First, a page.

Myths have inspired works in all media for millenia; some might even say that the expression mythology was the BIRTH of the arts. It seems all myths have been represented: most famously the Trojan War in Homer and the ancient dramatists; Phaethon in such diverse composers as Lully and Rouse; and Orpheus in every generation of operatic composers. Recently the Brothers Balliett stumbled on two strikingly different versions of the myth of Hyperion, in some accounts the father of the sun and in others the sun itself. Let's take today to hear how these composers tackle this sunny and light-filled myth.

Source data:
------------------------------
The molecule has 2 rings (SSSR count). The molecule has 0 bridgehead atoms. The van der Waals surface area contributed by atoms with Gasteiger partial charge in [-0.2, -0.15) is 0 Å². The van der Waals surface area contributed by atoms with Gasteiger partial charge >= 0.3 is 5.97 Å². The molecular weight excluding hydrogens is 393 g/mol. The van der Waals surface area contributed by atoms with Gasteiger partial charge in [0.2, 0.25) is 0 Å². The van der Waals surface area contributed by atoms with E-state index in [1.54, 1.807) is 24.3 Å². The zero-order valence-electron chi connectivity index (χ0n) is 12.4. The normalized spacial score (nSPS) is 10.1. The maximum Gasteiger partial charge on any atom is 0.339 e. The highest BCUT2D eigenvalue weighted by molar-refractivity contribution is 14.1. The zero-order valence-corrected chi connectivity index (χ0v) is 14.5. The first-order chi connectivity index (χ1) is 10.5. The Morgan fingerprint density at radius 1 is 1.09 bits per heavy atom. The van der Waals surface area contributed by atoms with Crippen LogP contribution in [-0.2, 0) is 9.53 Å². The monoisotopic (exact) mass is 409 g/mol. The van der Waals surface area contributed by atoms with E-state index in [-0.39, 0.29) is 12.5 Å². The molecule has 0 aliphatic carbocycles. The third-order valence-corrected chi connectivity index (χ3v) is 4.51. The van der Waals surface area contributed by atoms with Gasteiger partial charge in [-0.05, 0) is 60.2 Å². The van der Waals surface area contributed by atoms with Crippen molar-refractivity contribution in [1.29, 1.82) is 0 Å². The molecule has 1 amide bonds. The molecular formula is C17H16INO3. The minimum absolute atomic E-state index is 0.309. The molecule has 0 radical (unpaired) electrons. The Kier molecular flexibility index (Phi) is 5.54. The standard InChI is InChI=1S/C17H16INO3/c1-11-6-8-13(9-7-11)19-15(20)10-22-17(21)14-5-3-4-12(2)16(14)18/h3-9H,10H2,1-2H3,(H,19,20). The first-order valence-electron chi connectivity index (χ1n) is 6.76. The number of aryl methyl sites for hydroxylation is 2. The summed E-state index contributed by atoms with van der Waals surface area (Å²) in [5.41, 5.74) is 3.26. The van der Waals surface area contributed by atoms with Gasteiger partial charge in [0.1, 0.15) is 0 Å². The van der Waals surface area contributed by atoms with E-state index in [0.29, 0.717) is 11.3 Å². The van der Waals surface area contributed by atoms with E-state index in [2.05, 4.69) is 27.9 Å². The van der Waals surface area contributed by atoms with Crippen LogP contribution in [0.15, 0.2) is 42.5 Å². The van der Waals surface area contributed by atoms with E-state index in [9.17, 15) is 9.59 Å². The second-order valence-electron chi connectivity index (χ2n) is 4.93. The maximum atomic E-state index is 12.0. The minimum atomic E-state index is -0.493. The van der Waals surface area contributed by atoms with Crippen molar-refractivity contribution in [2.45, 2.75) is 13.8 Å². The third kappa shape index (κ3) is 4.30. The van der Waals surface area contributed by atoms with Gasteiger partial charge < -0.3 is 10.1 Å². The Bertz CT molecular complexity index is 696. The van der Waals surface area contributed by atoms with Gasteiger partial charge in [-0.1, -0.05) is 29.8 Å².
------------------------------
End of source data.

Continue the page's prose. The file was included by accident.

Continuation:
Charles Wuorinen draws inspiration from poetry, cats, archaeology, and in this case the myth of Hyperion. His setting is full of the spike and groove that we love so much in his music. Stunningly different is the Hyperion of Georg Frederick Haas, whose interest in spectral composition makes this sunny myth a natural choice.
Haas's composition, in the tradition of Scriabin, includes a musician who "plays" the lights illuminating the musicians; in fact, the musicians themselves take cues from the changing lights which inform what they play and when. This light show will not be visible over the radio, but it is certainly audible. Close your eyes and create your own palette as you hear this imaginative mythological setting.
We look forward to many more shows exploring mythology and (new) music. Get your sunglasses out for some stunningly sunny music in the hands of two master composers